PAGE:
The UK Government says within twenty years we’ll have seen the last signs of the current petro-chemical-based car industry. The recognisable car-making supply chain in the UK is founded on mining, smelting, rolling, beating and pressing. Now we’re seeing electric vehicles start to dominate. New cars are getting lighter, using less metal, and new construction methods. Process like laminating, injecting, bonding and moulding. If legislation isn’t sending a wake-up call to the component end of this market, the language of the new market should.
The SME’s lament: the language of change.
Too often, the generation that built a business doesn’t acknowledge when it needs to change radically. More and more SMEs (and others too) are seeing their markets change so quickly that there isn’t time to enjoy a ‘career’. Established SMEs are used to believing that what mum or dad started, the kids can take over. Not necessarily so.
Today, the average lifecycle of a business is around eighteen years, while careers last over thirty. Because demand and technology change markets so quickly, and old habits die hard, what worked even five years ago, can’t be relied upon to work now.
There’s an adage that says:
- The first generation builds it.
- The second generation keeps it.
- The third generation loses it.
This is really unfair on the third generation. The probability is that the first and second generations just don’t set the third up for success by changing soon enough.
If you see any of this in yourself, get in touch. The best time to have made an essential decision may have been twenty years ago. But the next best time is today.
Download our guide to selling innovation into your own business, ‘Seeing it differently’, here.
Future thinking. Future-proofing. It’s what we do.
Writing about reading: a content-based strategy for everything we do in innovation.
When we started room44 in 2014, one of the decisions we made was to focus our marketing and research on the written word. Sounds obvious? Maybe.
The way all research is done, at one level or another, is to read stuff: data, reports, white papers, articles, blogs, strategy documents.
It’s also necessary to watch video content and, of course, we do. From watching something, we may get a flavour of a subject, yet it still takes reading into a topic to properly understand it.
As we read, we learn. In fact, as we read and then write, we are challenged to assimilate information and convert it into useable insight – to see obscure connections that might be exploited as part of an innovation strategy. That’s what we’re here for and why we spend so much time reading and writing.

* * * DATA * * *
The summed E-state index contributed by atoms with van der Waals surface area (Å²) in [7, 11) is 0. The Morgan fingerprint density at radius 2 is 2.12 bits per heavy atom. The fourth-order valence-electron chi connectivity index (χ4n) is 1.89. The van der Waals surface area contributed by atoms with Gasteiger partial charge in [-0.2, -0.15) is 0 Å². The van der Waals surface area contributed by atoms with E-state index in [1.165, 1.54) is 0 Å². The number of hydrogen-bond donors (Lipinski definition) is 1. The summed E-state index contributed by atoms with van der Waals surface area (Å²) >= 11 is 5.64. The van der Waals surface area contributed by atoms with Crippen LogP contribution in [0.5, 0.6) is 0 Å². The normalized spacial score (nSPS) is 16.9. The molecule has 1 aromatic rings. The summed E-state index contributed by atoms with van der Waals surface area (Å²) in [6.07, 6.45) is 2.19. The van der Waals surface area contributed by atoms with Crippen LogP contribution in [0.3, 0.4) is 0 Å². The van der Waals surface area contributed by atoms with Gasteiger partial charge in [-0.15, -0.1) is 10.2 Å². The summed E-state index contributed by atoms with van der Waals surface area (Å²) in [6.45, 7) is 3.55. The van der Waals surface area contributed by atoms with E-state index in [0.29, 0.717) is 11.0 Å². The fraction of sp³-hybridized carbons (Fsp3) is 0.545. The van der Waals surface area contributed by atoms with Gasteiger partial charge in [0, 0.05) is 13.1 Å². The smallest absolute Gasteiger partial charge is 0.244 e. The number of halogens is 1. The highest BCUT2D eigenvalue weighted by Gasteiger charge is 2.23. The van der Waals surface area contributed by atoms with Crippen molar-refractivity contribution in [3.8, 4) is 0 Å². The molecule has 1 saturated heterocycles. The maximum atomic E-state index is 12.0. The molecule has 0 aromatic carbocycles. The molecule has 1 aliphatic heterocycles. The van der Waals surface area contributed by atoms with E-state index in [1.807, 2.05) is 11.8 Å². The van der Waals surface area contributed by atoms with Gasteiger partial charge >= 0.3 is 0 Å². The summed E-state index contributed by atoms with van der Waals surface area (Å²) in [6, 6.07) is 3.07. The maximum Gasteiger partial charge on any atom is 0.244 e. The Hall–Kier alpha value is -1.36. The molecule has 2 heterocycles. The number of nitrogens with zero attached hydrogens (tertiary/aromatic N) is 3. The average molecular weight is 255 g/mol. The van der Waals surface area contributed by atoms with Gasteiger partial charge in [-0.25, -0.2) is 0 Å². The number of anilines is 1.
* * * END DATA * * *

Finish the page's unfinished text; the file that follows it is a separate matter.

Below is a short list of books that you might find of interest over the holidays.
They aren’t entirely business-focused, but they are writing-focused and have been useful to us during the latter half of 2018 as we prepare to further develop the room44 brand.
Being a Writer
This is a classic compendium of quotes about writing by famous authors. It’s enlightening, and presented in small enough chunks to dip into often and quickly.
Being a writer. Travis Elborough
You can’t make this stuff up
If non-fiction is your thing, and we’d include writing for business in that, Gutkind is something of a guru and this is a manual for doing it better.
For me, this has become a go-to reminder of how to write well and what readers like to see.
You can’t make this stuff up. Lee Gutkind.
Building a story brand
If content features in your marketing strategy, you may find this a useful read.
Another ‘how to’ manual, that gets into the nuts and bolts of how to push a message out and why.
Building a story brand. Donald Miller
Finally, there are lots of sources of advice about content creation. This is exactly why we look away from the light for inspiration. Reading away from obvious subjects always prompts a tangential thought. It provokes a perspective that wasn’t going to come into focus otherwise and it gets our ideation running riot. Think of it as not looking for your lost keys under the lamppost. They’re probably out in the dark and under a bush.